On Jan. 25, the Reds Community Fund, St. Elizabeth Healthcare and Pitch In For Baseball & Softball (PIFBS) distributed $57,500 worth of baseball and softball equipment to 42 varsity baseball and softball teams from 21 Northern Kentucky, Southeast Indiana and Ohio high schools, plus three youth sports organizations.
Thursday’s event at Griffin Elite in Erlanger, Ky., marked the eighth consecutive year these three partners have teamed up to help local high schools and youth organizations in the Tri-State area.
Among the Reds' guests in attendance were their first three selections in the 2023 MLB Draft who were in town as part of the annual Reds Caravan. Right-handers Rhett Lowder (No. 7 overall pick) and Ty Floyd (No. 38) and infielder Sammy Stafura (No. 43) all addressed the crowd, along with former Reds pitcher and member of 2023 Reds Hall of Fame class Bronson Arroyo.
Still just 19 years old, Stafura is only a few years older than the student athletes he spoke to, so he could relate to the importance of receiving such quality equipment.
“It’s a fresh start, just having all new equipment to go out there and train,” Stafura said. “Having that kind of equipment is super important to elevate your game to the next level. And it helps you have a lot of fun out there, which is the most important.”
The 16 Northern Kentucky schools that benefitted from the equipment drive were Augusta, Bellevue, Boone County, Campbell County, Dayton, Dixie Heights, Gallatin County, Grant County, Holmes, Holy Cross, Lloyd Memorial, Ludlow, Newport Central Catholic, Newport, Pendleton County and Scott. The four Indiana schools included this year were Milan, Rising Sun, Southern Ripley and Switzerland County, while Ohio was represented by Taylor High School. In addition, Ludlow Athletic Club, Bellevue Vets and Grant County Little League received support.
“We’re in our eighth year of this wonderful program and it means a lot to us,” said Tony Wyott, assistant vice president of patient services for St. Elizabeth Healthcare. “We’re proud to be able to give back to the young student athletes across northern Kentucky, southeast Indiana and now Cincinnati as well. Seeing all this equipment and the excitement on these athletes’ faces makes me remember my own days on the ballfield. Baseball was my first sports passion, and it’s exciting to come full circle with an event like this.”
The Reds Community Fund and St. Elizabeth Healthcare both invest dollars annually in the program to assist amateur baseball and softball in Greater Cincinnati, and PIFBS helps make those dollars go even further with their relationships with top equipment manufacturers. Donated equipment included baseballs, softballs, bats, helmets, gloves, cleats, catcher’s gear, portable practice nets, compression sleeves and more.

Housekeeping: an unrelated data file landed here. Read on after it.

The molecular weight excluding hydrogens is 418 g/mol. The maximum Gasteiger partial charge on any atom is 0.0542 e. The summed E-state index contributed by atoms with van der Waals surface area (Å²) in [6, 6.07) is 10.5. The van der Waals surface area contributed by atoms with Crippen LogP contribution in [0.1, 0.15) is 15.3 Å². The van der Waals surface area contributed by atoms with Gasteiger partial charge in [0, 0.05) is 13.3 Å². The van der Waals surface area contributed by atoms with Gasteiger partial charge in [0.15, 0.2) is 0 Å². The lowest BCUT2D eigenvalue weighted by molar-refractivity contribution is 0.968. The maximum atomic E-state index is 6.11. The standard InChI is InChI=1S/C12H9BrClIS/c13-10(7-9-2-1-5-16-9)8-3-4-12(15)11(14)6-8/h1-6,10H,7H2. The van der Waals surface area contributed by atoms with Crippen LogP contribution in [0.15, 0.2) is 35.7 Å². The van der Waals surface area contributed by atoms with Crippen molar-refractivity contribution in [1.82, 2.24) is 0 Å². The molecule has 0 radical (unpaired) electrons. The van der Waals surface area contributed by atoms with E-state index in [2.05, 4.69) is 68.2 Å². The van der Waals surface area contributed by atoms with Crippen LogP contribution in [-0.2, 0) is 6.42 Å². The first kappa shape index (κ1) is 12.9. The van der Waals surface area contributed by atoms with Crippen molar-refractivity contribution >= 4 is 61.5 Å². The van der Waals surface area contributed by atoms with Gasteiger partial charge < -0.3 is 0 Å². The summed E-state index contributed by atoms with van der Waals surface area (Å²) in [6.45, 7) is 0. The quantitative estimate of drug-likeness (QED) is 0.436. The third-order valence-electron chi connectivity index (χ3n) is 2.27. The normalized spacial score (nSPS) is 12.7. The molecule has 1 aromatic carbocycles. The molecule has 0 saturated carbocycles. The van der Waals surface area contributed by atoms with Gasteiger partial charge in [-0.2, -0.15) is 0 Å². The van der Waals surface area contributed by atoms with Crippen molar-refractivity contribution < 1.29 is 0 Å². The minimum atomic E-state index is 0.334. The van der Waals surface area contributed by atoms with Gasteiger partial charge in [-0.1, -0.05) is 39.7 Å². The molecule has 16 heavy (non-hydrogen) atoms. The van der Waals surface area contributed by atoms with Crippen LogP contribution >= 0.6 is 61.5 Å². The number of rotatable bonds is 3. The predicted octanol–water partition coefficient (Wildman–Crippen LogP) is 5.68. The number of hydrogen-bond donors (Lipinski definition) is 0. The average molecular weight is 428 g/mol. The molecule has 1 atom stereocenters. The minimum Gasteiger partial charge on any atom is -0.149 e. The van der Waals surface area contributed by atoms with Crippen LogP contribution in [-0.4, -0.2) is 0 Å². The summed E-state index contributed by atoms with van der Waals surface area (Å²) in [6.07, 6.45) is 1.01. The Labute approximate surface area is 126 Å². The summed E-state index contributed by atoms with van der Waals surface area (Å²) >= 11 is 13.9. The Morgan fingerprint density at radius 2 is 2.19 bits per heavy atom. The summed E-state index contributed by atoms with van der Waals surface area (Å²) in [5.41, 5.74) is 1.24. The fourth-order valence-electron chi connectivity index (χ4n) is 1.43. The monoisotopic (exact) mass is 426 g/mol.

“Being a part of a smaller private school, the equipment we get today is very important, because it allows us to acquire up-to-date, current equipment that helps us to become competitive, grow and thrive as a team,” said Evie Thomas, a junior softball player from Holy Cross High School and the Reds' RBI softball program.
The annual equipment drive is one of many events spearheaded by PIFBS, a nonprofit based out of Philadelphia. The nonprofit seeks to remove equipment as a barrier to playing baseball and softball by providing gear to underprivileged and at-risk kids in schools throughout the country and internationally. PIFBS has donated over $30 million in equipment across all 50 states and 120 countries around the world. The group helps approximately 200,000 kids stateside and internationally and expects to surpass more than two million by year’s end.
“This program started eight years ago with just 20 teams and has now grown to help over 40 teams annually with the gear they need to play,” PIFBS director of strategic partnerships Mike Moran said. “We’ve helped donate close to $400,000 of equipment since 2017 and helped over 10,000 children play ball in northern Kentucky and southeast Indiana. We’re continuously grateful for this partnership and for the coaches and parents out there that make our work possible. We can provide the equipment, but don’t have the impact on the kids that you do.”
Beyond the Reds Community Fund, St. Elizabeth Healthcare and PIFBS, the event is also made possible through a partnership with In-Game Sports. The regional amateur sports event group helps coordinate the communication with the schools and manages the event setup at Griffin Elite.
This year’s event featured an unexpected bonus when Arroyo played some original music for the attendees. In addition to being a Reds Hall of Famer and World Series champion, the former pitcher is a singer-songwriter who performs around the Greater Cincinnati area throughout the year with the Bronson Arroyo Band.
Guitar in hand, Arroyo spoke to the teenagers about the importance of enjoying these moments and making sure they find other interests outside of baseball. The game doesn’t last forever, even for ballplayers as successful as Arroyo, so he chose a long time ago to lean into music. He performed two new original songs before fielding questions to wrap up the program.